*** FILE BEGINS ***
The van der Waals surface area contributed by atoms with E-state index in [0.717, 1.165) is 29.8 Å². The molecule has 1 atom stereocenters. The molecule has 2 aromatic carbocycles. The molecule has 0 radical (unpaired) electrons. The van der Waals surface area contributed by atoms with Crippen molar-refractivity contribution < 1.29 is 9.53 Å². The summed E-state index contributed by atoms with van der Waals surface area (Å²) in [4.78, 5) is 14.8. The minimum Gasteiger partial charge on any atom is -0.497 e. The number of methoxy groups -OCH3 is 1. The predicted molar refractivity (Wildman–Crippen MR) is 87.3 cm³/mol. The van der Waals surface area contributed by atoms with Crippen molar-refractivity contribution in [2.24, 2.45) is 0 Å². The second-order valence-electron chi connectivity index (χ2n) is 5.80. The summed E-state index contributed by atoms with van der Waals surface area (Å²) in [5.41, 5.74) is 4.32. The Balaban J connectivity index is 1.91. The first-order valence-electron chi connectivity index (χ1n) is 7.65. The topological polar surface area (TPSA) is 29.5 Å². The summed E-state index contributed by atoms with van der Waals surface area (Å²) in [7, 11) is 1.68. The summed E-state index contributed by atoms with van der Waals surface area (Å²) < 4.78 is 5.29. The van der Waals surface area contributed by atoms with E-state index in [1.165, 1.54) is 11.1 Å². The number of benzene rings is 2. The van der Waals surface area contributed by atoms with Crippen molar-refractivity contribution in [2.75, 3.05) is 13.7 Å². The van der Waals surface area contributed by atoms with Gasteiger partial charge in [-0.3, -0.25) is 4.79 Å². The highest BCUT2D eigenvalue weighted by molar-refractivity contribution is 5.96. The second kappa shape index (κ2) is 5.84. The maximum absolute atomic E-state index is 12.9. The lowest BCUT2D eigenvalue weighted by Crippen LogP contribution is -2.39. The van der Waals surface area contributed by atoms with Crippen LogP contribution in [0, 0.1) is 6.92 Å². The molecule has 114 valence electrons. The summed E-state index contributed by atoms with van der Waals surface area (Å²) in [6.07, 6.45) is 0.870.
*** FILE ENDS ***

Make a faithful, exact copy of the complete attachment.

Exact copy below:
The van der Waals surface area contributed by atoms with E-state index in [0.717, 1.165) is 29.8 Å². The molecule has 1 atom stereocenters. The molecule has 2 aromatic carbocycles. The molecule has 0 radical (unpaired) electrons. The van der Waals surface area contributed by atoms with Crippen molar-refractivity contribution < 1.29 is 9.53 Å². The summed E-state index contributed by atoms with van der Waals surface area (Å²) in [4.78, 5) is 14.8. The minimum Gasteiger partial charge on any atom is -0.497 e. The number of methoxy groups -OCH3 is 1. The predicted molar refractivity (Wildman–Crippen MR) is 87.3 cm³/mol. The van der Waals surface area contributed by atoms with Crippen molar-refractivity contribution in [2.24, 2.45) is 0 Å². The second-order valence-electron chi connectivity index (χ2n) is 5.80. The summed E-state index contributed by atoms with van der Waals surface area (Å²) in [5.41, 5.74) is 4.32. The Balaban J connectivity index is 1.91. The first-order valence-electron chi connectivity index (χ1n) is 7.65. The topological polar surface area (TPSA) is 29.5 Å². The summed E-state index contributed by atoms with van der Waals surface area (Å²) in [7, 11) is 1.68. The summed E-state index contributed by atoms with van der Waals surface area (Å²) < 4.78 is 5.29. The van der Waals surface area contributed by atoms with E-state index in [1.165, 1.54) is 11.1 Å². The number of benzene rings is 2. The van der Waals surface area contributed by atoms with Crippen molar-refractivity contribution in [2.75, 3.05) is 13.7 Å². The van der Waals surface area contributed by atoms with Gasteiger partial charge in [-0.3, -0.25) is 4.79 Å². The highest BCUT2D eigenvalue weighted by molar-refractivity contribution is 5.96. The second kappa shape index (κ2) is 5.84. The maximum absolute atomic E-state index is 12.9. The lowest BCUT2D eigenvalue weighted by Crippen LogP contribution is -2.39. The van der Waals surface area contributed by atoms with Crippen LogP contribution in [0, 0.1) is 6.92 Å². The molecule has 114 valence electrons. The summed E-state index contributed by atoms with van der Waals surface area (Å²) in [6.07, 6.45) is 0.870.